Chris Roebuck <Chris.Roebuck@Advancepcs.com> asks:
> Can someone please explain how one could get POSITIVE marginal effects
> (using MFX) after running a ZINB model where the corresponding coefficient
> estimate is NEGATIVE.
This can occur when the covariate exists in both equations of the model, the
main equation and the "zero inflate" equation. Without loss of generality,
consider a model with only one covariate (x), which exists in both equations.
The main equation uses the linear predictor: e1 = b0 + b1*x.
The inflation equation uses the linear predictor: e2 = a0 + a1*x.
In which case, the predicted value used by default in -mfx- is:
exp(e1bar)
nhat = --------------------
1 + exp(e2bar)
where e1bar is e1 with x replaced by the mean of the x's and e2bar is similarly
defined.
The marginal effect is the derivative of nhat with respect to x, evaluated at
x = xbar (default for -mfx-). In this case,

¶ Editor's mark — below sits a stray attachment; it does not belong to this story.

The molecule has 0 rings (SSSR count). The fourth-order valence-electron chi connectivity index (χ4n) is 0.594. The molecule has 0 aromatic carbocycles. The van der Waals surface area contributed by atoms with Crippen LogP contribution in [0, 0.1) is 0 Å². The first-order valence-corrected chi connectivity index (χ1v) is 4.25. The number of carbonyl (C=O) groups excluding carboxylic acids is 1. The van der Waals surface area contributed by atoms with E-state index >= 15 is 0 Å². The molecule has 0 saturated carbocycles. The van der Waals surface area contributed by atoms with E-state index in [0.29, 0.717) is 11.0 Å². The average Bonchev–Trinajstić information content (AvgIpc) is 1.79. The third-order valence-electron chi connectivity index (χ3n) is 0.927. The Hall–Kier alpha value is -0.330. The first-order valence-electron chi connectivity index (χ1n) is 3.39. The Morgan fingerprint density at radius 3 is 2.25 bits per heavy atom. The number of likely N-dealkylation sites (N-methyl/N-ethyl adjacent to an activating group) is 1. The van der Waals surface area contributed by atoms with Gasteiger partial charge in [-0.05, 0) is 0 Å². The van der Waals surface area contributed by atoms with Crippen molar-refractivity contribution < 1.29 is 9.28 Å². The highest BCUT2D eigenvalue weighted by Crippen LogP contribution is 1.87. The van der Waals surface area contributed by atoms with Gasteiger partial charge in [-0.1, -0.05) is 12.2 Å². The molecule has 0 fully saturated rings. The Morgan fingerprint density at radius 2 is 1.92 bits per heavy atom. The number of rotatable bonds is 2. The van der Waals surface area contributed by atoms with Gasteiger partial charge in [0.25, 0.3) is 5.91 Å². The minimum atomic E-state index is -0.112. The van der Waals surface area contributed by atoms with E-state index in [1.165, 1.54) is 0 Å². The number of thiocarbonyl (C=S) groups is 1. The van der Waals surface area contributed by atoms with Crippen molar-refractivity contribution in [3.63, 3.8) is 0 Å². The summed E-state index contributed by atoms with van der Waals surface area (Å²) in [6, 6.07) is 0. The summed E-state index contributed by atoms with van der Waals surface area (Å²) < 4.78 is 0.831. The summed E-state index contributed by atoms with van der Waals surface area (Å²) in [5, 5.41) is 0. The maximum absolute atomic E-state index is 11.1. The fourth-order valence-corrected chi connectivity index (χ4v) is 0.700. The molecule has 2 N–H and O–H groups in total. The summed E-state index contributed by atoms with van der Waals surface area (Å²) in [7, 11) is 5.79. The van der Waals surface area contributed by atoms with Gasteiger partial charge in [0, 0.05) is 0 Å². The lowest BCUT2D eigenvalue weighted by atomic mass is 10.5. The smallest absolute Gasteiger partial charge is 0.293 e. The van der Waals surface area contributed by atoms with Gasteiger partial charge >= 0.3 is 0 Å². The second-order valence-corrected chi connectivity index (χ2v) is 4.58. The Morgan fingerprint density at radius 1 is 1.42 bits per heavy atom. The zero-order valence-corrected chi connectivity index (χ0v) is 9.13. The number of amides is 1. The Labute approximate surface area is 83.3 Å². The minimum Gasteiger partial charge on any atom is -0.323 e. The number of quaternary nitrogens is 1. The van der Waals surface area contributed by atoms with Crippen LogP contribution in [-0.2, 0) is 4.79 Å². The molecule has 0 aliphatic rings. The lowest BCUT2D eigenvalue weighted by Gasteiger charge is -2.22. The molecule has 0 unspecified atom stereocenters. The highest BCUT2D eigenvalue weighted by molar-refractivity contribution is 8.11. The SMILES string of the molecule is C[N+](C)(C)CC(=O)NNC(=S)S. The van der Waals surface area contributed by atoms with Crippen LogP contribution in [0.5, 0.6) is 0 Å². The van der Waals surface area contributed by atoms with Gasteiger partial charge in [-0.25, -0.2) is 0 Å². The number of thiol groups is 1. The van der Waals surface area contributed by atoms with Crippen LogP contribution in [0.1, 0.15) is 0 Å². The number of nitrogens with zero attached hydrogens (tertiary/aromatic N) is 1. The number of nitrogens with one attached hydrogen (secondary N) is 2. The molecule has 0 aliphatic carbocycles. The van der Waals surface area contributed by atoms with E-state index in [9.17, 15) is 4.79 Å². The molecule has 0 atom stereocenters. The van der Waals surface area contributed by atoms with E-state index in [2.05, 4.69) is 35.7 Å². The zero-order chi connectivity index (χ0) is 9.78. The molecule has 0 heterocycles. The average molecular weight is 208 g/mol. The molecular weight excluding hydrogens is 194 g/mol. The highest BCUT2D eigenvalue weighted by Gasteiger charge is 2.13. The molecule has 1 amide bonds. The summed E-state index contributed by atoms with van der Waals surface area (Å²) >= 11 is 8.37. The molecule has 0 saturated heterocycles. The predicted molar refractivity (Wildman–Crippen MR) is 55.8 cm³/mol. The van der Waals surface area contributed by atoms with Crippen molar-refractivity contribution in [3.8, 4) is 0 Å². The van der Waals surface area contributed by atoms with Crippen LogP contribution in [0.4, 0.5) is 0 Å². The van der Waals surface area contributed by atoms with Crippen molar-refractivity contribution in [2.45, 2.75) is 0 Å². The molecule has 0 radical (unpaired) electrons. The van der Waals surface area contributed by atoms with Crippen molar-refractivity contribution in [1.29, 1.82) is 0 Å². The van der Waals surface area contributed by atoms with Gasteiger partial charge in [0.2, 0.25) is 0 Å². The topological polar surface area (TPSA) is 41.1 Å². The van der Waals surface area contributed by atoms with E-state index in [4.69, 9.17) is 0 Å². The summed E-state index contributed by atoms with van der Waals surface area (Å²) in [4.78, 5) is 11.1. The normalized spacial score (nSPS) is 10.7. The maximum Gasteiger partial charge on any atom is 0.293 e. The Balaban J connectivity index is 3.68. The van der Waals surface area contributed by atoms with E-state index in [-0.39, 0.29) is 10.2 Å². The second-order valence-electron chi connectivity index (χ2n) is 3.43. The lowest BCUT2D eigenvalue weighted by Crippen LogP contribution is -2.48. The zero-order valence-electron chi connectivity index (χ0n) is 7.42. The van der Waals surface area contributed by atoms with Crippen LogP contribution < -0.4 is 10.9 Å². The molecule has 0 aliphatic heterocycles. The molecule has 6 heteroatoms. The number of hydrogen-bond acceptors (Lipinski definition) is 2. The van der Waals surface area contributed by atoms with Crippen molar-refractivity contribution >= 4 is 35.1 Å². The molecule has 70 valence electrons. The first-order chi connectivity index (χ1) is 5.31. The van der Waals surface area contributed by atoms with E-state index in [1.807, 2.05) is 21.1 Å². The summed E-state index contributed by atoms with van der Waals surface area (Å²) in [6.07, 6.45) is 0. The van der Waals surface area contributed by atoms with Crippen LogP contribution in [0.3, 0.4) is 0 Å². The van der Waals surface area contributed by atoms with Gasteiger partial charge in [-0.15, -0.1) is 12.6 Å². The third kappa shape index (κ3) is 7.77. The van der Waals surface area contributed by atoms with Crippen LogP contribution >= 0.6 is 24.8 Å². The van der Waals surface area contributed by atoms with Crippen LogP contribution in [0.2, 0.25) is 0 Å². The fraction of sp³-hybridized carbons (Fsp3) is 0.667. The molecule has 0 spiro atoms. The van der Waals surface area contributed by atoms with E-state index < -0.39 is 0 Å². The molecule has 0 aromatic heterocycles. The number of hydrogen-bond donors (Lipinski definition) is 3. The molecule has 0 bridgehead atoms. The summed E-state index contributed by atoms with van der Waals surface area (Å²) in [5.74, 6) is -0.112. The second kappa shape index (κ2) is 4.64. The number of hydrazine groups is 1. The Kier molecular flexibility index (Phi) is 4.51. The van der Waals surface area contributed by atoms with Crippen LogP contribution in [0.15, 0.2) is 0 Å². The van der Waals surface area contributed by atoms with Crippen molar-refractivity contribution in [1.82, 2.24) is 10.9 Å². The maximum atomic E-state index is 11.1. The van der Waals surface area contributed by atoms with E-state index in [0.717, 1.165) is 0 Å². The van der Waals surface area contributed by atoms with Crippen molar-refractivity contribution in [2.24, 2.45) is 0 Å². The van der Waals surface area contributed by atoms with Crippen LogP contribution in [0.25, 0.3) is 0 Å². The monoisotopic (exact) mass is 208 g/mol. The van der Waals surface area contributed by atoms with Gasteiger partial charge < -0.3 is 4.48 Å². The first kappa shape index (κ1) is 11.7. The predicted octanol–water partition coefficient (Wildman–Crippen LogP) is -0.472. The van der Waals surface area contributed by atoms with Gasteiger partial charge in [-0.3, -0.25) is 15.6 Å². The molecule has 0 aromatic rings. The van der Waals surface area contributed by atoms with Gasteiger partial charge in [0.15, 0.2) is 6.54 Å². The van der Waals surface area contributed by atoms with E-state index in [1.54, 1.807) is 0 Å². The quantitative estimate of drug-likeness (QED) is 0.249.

nhat'(xbar) = exp(e1bar)*exp(e2bar)*(b1 - a1) + exp(e1bar)*b1
-----------------------------------------------
(1 + exp(e2bar))^2
The denominator is always positive, so that doesn't affect the sign of the
marginal effect. Note, however, the factor (b1 - a1) in the numerator. It is
because of this factor that in certain situations you can have a1 and b1
negative, but a positive marginal effect. This occurs when b1 is sufficiently
greater than a1 so as to "negate" the effect of the second term in the
numerator.
--Bobby
rgutierrez@stata.com
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